It is the misfortune of their children.
by Lisa Y. Henderson
Frances Howard v. Sarah Howard, 51 NC 235 (1858).
In about 1818, Miles Howard, then a slave, “without other ceremony, took for his wife, by consent of his master” a slave named Matilda, who belonged to a Mr. Burt. Miles was immediately thereafter emancipated, bought Matilda, and had a daughter named Frances. Miles freed Matilda, and they had seven more children, Robert, Eliza, Miles, Charles, Lucy, Ann and Thomas, before Matilda died. A few years later, Miles married a free woman of color “with due ceremony” and had four children, Sarah, John, Nancy and Andrew. In 1836, Frances was emancipated by an Act of the State Legislature. After Miles’ death, his children by Matilda claimed their share of Miles’ estate, but his children by the free woman of color claimed to be Miles’ sole heirs. Halifax County Superior Court found for the defendants, and plaintiffs appealed. After an exegesis on slave marriage, the state Supreme Court held that, because thet did not marry legally once freed, neither Frances nor the rest of Matilda’s children were legitimate. “It is the misfortune of their children that they neglected or refused [to marry lawfully], for no court can avert the consequences.” Judgment for Sarah and her full siblings.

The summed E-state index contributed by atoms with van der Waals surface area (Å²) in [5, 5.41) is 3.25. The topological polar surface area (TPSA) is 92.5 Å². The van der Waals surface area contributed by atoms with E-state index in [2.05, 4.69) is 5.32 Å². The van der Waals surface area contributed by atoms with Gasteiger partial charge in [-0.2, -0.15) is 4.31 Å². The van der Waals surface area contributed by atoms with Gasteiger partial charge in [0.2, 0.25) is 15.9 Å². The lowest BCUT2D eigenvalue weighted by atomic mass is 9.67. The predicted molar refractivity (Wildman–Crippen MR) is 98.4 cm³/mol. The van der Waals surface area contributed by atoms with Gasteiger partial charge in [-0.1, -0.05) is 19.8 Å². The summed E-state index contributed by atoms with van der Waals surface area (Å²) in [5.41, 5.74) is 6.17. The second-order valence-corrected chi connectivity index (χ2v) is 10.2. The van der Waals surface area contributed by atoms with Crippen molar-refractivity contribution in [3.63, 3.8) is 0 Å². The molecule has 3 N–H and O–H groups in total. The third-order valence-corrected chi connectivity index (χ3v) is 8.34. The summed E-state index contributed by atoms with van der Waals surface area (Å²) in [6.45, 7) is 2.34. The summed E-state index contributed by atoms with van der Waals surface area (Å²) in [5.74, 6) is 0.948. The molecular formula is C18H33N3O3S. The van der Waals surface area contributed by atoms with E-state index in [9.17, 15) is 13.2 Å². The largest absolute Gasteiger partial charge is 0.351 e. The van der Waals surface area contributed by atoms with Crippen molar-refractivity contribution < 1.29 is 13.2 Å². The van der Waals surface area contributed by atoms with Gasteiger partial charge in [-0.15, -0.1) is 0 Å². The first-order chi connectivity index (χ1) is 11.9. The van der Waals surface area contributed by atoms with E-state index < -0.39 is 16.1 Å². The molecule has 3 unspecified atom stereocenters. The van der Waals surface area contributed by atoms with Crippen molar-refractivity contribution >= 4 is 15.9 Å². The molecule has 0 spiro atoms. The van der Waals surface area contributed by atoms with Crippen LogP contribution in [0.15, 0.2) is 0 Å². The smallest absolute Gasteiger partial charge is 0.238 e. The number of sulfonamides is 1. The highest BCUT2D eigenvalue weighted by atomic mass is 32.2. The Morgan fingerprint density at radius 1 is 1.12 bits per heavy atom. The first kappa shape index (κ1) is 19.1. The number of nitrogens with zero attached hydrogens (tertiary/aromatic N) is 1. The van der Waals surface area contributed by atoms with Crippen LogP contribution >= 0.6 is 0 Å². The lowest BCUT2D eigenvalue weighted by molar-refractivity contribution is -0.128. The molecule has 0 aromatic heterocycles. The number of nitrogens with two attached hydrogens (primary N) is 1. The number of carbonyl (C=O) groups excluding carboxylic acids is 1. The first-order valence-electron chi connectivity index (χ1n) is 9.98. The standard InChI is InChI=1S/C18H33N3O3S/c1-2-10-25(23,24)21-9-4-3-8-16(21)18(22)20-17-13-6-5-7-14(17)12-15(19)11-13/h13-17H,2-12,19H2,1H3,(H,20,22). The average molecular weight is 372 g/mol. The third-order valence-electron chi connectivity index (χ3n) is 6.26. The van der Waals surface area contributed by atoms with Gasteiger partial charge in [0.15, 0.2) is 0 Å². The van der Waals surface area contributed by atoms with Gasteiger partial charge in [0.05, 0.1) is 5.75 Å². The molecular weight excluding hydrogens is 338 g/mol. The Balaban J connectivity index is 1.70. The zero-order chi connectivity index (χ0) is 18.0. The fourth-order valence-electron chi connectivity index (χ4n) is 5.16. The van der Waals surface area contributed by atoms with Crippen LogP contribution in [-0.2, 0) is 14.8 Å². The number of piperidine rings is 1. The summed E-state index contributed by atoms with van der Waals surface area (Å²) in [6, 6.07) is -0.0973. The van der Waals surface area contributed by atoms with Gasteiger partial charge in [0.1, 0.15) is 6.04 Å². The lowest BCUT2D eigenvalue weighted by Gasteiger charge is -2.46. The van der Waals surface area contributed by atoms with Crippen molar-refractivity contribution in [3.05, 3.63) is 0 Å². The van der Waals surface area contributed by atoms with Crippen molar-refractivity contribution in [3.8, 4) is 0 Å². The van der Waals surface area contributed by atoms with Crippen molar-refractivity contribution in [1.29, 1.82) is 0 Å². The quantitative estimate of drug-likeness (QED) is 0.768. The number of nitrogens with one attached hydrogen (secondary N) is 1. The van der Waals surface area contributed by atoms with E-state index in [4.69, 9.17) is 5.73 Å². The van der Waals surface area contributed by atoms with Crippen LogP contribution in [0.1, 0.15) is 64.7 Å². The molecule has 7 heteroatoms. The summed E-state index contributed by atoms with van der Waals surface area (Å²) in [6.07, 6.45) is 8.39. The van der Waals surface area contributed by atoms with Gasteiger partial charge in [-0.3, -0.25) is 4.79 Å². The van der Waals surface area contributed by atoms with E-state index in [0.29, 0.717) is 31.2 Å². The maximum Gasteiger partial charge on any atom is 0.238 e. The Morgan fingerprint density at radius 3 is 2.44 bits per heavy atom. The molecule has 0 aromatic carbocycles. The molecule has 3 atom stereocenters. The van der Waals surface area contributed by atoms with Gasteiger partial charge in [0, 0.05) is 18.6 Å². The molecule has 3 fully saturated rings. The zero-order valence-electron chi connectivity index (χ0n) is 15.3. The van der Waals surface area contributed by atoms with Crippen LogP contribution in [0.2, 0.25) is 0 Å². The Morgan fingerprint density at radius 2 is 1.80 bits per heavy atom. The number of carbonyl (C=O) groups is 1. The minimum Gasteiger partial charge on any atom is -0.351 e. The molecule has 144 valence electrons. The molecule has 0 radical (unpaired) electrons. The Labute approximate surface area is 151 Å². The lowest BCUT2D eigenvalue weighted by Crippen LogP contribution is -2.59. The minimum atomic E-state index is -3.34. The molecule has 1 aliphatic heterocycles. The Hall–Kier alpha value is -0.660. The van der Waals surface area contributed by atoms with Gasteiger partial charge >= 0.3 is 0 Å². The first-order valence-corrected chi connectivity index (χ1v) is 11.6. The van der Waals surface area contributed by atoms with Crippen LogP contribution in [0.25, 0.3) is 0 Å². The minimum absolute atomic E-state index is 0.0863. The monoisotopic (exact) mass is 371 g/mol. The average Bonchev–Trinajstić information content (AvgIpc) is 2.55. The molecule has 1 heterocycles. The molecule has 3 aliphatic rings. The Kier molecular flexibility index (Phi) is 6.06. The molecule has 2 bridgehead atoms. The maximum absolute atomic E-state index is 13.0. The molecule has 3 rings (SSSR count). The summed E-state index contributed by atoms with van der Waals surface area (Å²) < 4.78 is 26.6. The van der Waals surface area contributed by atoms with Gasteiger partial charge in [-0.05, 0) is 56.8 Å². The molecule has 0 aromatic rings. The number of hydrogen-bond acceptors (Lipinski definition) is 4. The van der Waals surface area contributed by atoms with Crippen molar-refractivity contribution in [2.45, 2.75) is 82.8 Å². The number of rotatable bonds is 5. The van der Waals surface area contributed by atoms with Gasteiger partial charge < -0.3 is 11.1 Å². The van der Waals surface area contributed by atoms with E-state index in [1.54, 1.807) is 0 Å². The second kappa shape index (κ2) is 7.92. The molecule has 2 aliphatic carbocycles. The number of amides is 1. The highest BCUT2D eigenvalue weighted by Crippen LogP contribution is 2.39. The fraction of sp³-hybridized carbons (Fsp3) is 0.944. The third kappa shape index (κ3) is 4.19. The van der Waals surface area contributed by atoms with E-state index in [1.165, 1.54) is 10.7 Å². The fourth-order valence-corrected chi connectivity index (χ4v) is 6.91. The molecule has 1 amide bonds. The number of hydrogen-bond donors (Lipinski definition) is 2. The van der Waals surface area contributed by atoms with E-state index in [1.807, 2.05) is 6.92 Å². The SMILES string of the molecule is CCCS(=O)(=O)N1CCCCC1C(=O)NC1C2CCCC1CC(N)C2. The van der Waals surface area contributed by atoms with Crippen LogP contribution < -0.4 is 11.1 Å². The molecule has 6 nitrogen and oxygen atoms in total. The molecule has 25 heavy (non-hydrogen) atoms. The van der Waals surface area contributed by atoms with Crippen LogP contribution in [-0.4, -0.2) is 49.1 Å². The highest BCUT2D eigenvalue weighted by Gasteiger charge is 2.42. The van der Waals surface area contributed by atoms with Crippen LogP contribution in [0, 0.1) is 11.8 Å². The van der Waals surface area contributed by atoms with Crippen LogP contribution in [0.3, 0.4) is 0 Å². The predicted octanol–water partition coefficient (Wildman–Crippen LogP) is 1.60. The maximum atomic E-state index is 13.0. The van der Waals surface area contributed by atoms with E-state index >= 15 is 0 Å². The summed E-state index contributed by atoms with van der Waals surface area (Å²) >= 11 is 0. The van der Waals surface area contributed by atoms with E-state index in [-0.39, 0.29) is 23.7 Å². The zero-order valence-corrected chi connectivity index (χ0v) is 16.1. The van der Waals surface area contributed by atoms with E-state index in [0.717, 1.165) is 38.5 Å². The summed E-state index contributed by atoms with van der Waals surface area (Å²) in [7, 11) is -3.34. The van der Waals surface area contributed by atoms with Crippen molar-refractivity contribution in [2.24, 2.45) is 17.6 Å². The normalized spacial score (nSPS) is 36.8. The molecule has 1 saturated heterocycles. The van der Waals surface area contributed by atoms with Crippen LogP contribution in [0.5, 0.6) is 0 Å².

The 1850 census of Halifax County shows Miles Howard (51), who was a barber, wife Caroline (25) and children Frances (25), Charles (17), Lucy (11), Thos. (8), Sarah (4), John (2) and Nancy (5 mos.) Son Miles Jr. (23), also a barber, lived nearby.
[…] marriage seeking a share of his property and the children of his second marriage fighting them. The case went to North Carolina Superior Court, which ruled in favor of the children of the second marriage, because the first marriage was a […]